Polaroid Now+, Generation 2

Polaroid Now+, Generation 2

Polaroid Now+, Generation 2

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Polaroid Now+, Generation 2

Anyone who made photographs at least semi-seriously 50 years ago remembers how good Polaroid cameras and films used to be. There were even some situations in which professionals shot Polaroid! If you’re in this group, as I am, know this: that Polaroid is gone, likely forever. The new Polaroid has done something remarkable in making pack films from scratch, even if they widely miss the mark set by the original films. And good for them for making brand-new instant cameras! But even with expectations properly managed, the Polaroid Now+, Generation 2, disappoints.

I was excited when my sons bought me this Now+ for Christmas. The camera is good looking, evoking Polaroid cameras from the 1970s. It takes both I-Type and 600 film, which I can buy at several stores near me. Film for my SX-70 is mail-order only. The Now+ lets me shoot instant on impulse.

Polaroid Now+, Generation 2

Except that I’m unlikely to do that very often. The camera is fussy to use and the photos are poor even by modern Polaroid standards. On-camera controls aren’t intuitive and settings don’t persist after the camera turns off. The Now+ needs lots of light to yield usable images, yet overexposes in full sun. Flash is too weak to light a subject unless the room is already very well lit.

The Now+ has two lenses, both already inside the camera. The standard lens is 102.35mm at f/11, and the close-up lens is 94.96mm at f/11. Polaroid says that 35mm film shooters will experience them as 40 and 35mm, respectively. The Now+ chooses which lens to use based on focus.

Speaking of focus, Polaroid says that this is an autofocus camera, but avoids describing how the autofocus works. The camera focuses from 1.47 feet, but you’ll get parallax with subjects closer than 5.24 feet. To adjust for that, move your subject slightly up and to the left.

The shutter’s fastest speed is 1/200 sec. It operates to 1 sec. in camera and can go to 30 sec. using the phone app, which I’ll describe later. The app also enables bulb mode.

You can adjust exposure up or down ½ EV. This should have been a physical control, a dial or a switch, on the camera. Instead, Polaroid loaded this function onto the flash on/off button. Press and hold the button until the frame counter LED becomes a horizontal line. Press it again to add ½ EV; the horizontal line moves to the top of the display. Press it again to remove ½ EV; the horizontal line moves to the bottom of the display.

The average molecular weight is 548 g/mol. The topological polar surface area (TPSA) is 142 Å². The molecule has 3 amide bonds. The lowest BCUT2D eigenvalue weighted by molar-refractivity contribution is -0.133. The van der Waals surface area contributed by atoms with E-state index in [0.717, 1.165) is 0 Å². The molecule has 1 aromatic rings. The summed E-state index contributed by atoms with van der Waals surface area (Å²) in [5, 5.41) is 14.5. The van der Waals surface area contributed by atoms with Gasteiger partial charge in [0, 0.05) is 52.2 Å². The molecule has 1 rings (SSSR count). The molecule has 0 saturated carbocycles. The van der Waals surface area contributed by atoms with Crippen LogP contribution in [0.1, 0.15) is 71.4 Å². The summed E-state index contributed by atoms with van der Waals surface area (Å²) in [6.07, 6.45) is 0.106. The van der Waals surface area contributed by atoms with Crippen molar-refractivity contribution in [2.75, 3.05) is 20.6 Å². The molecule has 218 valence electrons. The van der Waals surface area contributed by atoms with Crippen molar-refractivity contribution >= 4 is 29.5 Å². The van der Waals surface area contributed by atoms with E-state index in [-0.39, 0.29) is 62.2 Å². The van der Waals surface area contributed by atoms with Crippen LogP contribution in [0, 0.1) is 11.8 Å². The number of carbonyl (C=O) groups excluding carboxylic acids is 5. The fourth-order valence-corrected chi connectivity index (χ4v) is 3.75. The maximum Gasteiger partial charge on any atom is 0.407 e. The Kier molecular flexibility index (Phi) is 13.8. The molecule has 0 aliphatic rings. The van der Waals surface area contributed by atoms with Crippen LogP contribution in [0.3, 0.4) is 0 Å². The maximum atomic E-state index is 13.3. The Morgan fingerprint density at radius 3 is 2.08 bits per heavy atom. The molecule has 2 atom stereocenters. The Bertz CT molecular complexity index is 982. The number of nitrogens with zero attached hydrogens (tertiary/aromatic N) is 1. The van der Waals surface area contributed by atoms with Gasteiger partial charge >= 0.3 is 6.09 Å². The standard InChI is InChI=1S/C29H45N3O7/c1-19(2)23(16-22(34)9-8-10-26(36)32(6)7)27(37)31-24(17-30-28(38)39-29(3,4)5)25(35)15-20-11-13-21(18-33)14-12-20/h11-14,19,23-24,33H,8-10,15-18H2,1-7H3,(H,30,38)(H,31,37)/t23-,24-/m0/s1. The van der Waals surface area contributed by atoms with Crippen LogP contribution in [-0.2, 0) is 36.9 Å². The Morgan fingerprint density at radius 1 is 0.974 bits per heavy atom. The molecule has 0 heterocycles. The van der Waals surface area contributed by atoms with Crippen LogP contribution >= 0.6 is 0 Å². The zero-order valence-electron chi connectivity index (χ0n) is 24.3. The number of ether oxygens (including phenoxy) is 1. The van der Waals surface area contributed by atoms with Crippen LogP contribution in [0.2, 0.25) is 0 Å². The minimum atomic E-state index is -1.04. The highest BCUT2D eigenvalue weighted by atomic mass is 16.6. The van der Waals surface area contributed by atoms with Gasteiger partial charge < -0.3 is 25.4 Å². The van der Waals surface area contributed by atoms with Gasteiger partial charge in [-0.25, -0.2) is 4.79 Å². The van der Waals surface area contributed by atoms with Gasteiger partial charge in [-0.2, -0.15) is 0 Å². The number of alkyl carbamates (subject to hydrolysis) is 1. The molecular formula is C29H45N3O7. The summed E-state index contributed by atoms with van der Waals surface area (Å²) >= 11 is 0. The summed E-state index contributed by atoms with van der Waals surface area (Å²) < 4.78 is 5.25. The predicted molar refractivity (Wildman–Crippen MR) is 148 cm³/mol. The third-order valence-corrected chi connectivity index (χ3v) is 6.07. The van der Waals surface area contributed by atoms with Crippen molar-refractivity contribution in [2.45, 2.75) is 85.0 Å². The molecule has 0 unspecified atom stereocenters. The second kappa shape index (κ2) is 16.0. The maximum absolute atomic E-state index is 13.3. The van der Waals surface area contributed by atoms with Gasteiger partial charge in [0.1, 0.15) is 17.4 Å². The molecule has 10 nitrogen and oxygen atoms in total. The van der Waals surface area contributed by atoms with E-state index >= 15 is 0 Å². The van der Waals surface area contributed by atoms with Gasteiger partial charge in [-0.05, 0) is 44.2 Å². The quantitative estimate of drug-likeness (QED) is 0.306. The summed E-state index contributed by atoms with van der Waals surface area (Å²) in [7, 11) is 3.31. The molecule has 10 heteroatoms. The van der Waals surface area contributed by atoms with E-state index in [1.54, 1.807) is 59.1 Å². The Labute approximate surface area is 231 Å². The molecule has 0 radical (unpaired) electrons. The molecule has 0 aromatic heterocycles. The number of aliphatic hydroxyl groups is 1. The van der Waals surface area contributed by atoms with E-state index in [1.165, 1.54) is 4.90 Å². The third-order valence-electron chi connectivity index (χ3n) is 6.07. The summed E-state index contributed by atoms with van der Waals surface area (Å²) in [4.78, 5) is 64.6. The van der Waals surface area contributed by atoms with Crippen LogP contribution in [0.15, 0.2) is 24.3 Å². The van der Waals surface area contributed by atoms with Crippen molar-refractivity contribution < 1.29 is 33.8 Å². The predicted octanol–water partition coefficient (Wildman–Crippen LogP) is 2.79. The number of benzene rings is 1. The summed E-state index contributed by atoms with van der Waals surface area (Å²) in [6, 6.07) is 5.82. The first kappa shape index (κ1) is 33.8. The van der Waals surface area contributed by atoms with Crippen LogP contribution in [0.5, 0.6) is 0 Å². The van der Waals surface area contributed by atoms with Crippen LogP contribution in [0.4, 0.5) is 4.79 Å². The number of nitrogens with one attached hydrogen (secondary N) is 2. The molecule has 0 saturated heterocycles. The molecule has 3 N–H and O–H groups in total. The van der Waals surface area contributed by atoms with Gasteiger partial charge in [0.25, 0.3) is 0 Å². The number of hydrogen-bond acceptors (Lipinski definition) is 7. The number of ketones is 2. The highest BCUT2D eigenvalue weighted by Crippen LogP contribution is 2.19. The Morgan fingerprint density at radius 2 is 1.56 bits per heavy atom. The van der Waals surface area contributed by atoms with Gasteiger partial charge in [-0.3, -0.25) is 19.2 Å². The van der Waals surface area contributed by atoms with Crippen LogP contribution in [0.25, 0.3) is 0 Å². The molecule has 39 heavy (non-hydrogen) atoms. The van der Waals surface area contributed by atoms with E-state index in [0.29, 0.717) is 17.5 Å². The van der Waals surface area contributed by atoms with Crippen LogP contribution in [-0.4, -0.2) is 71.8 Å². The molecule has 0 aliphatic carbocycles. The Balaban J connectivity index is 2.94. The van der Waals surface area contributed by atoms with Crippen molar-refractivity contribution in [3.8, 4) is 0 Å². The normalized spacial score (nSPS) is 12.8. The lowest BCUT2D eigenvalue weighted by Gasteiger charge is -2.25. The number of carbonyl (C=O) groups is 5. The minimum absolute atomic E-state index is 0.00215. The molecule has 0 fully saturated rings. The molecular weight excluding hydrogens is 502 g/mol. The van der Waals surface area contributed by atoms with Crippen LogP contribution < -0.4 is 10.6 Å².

The camera turns off after a couple minutes, and when it does, it reverts to default settings. On a bright day I shot a pack on a long walk. I wanted to reduce exposure on each shot, and had to punch that in every time. It

You can half-press the shutter button to lock focus and exposure.

The flash is on by default; press the flash button to turn it off. The flash lights only to 6.56 feet.

The + button on the front of the camera enables three special modes. Press it once for the self-timer, which lasts 9 sec. Press it twice to enable double exposure mode — two presses of the shutter button before the camera ejects the photo. Press and hold the button to enable whatever favorite mode you set in the app. After a mode is activated, to turn it off, press the + button again or cycle the camera’s power.

The camera is powered by an integral battery, which you charge via an included USB-C cable.

My Now+ came in a kit with a lens cap and five press-on filters: orange, blue, yellow, red with a hole in the center, and starlight.

Pressing the red button takes and ejects the print. The camera integrates a “frog tongue,” a sheet of black plastic that emerges with the print, covering the emulsion side. This is necessary as the film remains light sensitive for some time after ejection. Move each print quickly to someplace dark. When I’m out and about, I just use my back pocket.